Wine Country and Horses

Hi All, This is the first post of what i hope will be a series of regular comments on the Sonoma County wine country lifestyle and my experiences as a realtor with Coldwell Banker entering my fifth year of business. I am a high tech refugee from the Bay Area who traded in my home with views of San Francisco Bay for 3.5 acres in the wine country northwest of Santa Rosa nine years ago. My purpose was to fulfill a life long dream to own a horse property and have some more room to roam for myself and my Vizsla dogs, with whom I compete with at field events along with the horse or rather now, horses, plural. Personally I spent countless weekends searching both Sonoma and to a lesser extent, Marin and Napa counties before I found a beautiful spot on a quiet lane in the Olivet area. Wine Spectator just featured this part of Sonoma County so I guess it is catching on. (registration required).It was one of the last places I expected to buy since many of my friends owned property over in the Valley of the Moon area, i.e. Kenwood, Glen Ellen and the town of Sonoma, and their places were my base while I searched. However, one day I found a really neglected 3.5 acre piece surrounded by vineyards and horse properties which had sat on the market for over seven months. It had been very overpriced and showed poorly. Not a good sales strategy but a great opportunity for a buyer (and experienced friend) to whom setting was paramount, and the rest could be fixed. The place was full of stuff, not well maintained and a student lived in it and had the heat on to over 80 degrees every day. The grounds were neglected and there was an old prune orchard on a big chunk of it. However, the setting was secluded, with vineyard views and a quiet, peaceful feel away from major road, yet 10 minutes to everything. I was sold. Anyway, I am very glad to have landed here, as are my horses, and absolutely love Northern and Western Sonoma County, which have so much to offer. I really don’t miss the Bay Area, and can easily get to the Golden Gate Bridge in an hour (traffic permitting of course.) I fell so much more in love with the area that...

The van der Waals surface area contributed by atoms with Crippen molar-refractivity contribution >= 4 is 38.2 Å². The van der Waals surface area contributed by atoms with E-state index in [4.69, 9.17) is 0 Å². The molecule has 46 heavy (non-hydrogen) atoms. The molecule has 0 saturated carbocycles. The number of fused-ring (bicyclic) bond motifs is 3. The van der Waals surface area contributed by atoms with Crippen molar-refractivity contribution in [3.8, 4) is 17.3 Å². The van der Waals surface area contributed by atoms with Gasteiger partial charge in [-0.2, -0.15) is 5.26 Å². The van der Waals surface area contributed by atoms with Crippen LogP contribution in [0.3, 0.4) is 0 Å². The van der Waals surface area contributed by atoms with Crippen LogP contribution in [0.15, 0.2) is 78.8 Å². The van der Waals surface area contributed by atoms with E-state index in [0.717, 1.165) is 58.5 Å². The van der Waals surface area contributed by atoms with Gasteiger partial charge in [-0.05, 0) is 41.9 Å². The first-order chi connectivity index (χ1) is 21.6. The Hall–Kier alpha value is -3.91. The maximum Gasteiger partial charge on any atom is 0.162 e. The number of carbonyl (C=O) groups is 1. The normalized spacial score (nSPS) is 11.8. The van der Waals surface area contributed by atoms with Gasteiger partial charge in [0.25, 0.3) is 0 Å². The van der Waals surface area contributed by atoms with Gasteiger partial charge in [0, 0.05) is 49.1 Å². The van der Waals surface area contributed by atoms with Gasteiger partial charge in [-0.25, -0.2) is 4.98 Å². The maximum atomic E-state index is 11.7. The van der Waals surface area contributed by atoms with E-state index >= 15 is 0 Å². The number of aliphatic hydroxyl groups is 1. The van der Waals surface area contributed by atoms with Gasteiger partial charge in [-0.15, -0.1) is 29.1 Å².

X